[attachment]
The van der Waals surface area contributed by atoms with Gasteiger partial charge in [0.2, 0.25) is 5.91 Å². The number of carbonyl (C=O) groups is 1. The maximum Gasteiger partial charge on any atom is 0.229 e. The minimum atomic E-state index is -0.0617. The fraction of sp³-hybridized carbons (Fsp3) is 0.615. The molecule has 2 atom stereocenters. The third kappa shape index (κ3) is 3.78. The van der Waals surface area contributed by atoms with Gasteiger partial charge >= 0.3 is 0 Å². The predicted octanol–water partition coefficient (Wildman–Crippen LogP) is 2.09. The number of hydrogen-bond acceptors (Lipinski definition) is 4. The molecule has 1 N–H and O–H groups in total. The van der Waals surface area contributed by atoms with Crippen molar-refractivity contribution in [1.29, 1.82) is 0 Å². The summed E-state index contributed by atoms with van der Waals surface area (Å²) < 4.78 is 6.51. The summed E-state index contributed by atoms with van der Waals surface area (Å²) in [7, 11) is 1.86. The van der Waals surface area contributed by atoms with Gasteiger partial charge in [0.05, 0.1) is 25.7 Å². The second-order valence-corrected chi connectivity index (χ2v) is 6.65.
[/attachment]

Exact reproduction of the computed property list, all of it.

The van der Waals surface area contributed by atoms with Gasteiger partial charge in [0.2, 0.25) is 5.91 Å². The number of carbonyl (C=O) groups is 1. The maximum Gasteiger partial charge on any atom is 0.229 e. The minimum atomic E-state index is -0.0617. The fraction of sp³-hybridized carbons (Fsp3) is 0.615. The molecule has 2 atom stereocenters. The third kappa shape index (κ3) is 3.78. The van der Waals surface area contributed by atoms with Gasteiger partial charge >= 0.3 is 0 Å². The predicted octanol–water partition coefficient (Wildman–Crippen LogP) is 2.09. The number of hydrogen-bond acceptors (Lipinski definition) is 4. The molecule has 1 N–H and O–H groups in total. The van der Waals surface area contributed by atoms with Crippen molar-refractivity contribution in [1.29, 1.82) is 0 Å². The summed E-state index contributed by atoms with van der Waals surface area (Å²) < 4.78 is 6.51. The summed E-state index contributed by atoms with van der Waals surface area (Å²) in [7, 11) is 1.86. The van der Waals surface area contributed by atoms with Gasteiger partial charge in [0.05, 0.1) is 25.7 Å². The second-order valence-corrected chi connectivity index (χ2v) is 6.65.